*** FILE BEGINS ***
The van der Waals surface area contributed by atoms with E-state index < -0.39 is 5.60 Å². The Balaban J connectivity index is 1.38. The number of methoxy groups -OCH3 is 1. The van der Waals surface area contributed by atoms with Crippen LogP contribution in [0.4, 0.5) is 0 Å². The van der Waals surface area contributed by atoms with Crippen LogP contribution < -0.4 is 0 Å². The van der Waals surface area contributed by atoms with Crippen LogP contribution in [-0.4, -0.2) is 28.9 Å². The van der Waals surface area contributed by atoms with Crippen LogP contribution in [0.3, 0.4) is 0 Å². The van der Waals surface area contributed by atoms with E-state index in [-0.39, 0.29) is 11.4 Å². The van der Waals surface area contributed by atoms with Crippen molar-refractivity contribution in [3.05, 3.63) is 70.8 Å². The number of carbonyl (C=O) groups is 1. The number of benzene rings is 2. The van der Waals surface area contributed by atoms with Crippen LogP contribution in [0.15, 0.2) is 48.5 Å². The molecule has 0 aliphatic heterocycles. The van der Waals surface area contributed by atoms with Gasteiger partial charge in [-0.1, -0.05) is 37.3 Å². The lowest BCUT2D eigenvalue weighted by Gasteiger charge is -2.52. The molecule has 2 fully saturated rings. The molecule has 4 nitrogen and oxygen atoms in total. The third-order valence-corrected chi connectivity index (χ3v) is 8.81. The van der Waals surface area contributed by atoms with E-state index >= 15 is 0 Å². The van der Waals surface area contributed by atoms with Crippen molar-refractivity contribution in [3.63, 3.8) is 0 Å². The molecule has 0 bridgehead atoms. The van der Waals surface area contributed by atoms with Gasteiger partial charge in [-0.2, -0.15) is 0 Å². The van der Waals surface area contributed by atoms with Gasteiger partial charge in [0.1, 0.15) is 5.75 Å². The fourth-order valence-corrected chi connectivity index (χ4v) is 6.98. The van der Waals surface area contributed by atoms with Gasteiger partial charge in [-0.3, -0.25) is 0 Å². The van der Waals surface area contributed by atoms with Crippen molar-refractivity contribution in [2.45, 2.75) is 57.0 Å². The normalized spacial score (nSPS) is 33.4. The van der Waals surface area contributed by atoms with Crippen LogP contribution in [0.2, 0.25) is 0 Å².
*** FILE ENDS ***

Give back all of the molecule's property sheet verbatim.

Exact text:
The van der Waals surface area contributed by atoms with E-state index < -0.39 is 5.60 Å². The Balaban J connectivity index is 1.38. The number of methoxy groups -OCH3 is 1. The van der Waals surface area contributed by atoms with Crippen LogP contribution in [0.4, 0.5) is 0 Å². The van der Waals surface area contributed by atoms with Crippen LogP contribution < -0.4 is 0 Å². The van der Waals surface area contributed by atoms with Crippen LogP contribution in [-0.4, -0.2) is 28.9 Å². The van der Waals surface area contributed by atoms with Crippen LogP contribution in [0.3, 0.4) is 0 Å². The van der Waals surface area contributed by atoms with E-state index in [-0.39, 0.29) is 11.4 Å². The van der Waals surface area contributed by atoms with Crippen molar-refractivity contribution in [3.05, 3.63) is 70.8 Å². The number of carbonyl (C=O) groups is 1. The number of benzene rings is 2. The van der Waals surface area contributed by atoms with Crippen LogP contribution in [0.15, 0.2) is 48.5 Å². The molecule has 0 aliphatic heterocycles. The van der Waals surface area contributed by atoms with Gasteiger partial charge in [-0.1, -0.05) is 37.3 Å². The lowest BCUT2D eigenvalue weighted by Gasteiger charge is -2.52. The molecule has 2 fully saturated rings. The molecule has 4 nitrogen and oxygen atoms in total. The third-order valence-corrected chi connectivity index (χ3v) is 8.81. The van der Waals surface area contributed by atoms with E-state index >= 15 is 0 Å². The van der Waals surface area contributed by atoms with Crippen molar-refractivity contribution in [3.63, 3.8) is 0 Å². The molecule has 0 bridgehead atoms. The van der Waals surface area contributed by atoms with Gasteiger partial charge in [-0.2, -0.15) is 0 Å². The van der Waals surface area contributed by atoms with Gasteiger partial charge in [0.1, 0.15) is 5.75 Å². The fourth-order valence-corrected chi connectivity index (χ4v) is 6.98. The van der Waals surface area contributed by atoms with Gasteiger partial charge in [-0.3, -0.25) is 0 Å². The van der Waals surface area contributed by atoms with Crippen molar-refractivity contribution in [2.45, 2.75) is 57.0 Å². The normalized spacial score (nSPS) is 33.4. The van der Waals surface area contributed by atoms with Crippen LogP contribution in [0.2, 0.25) is 0 Å².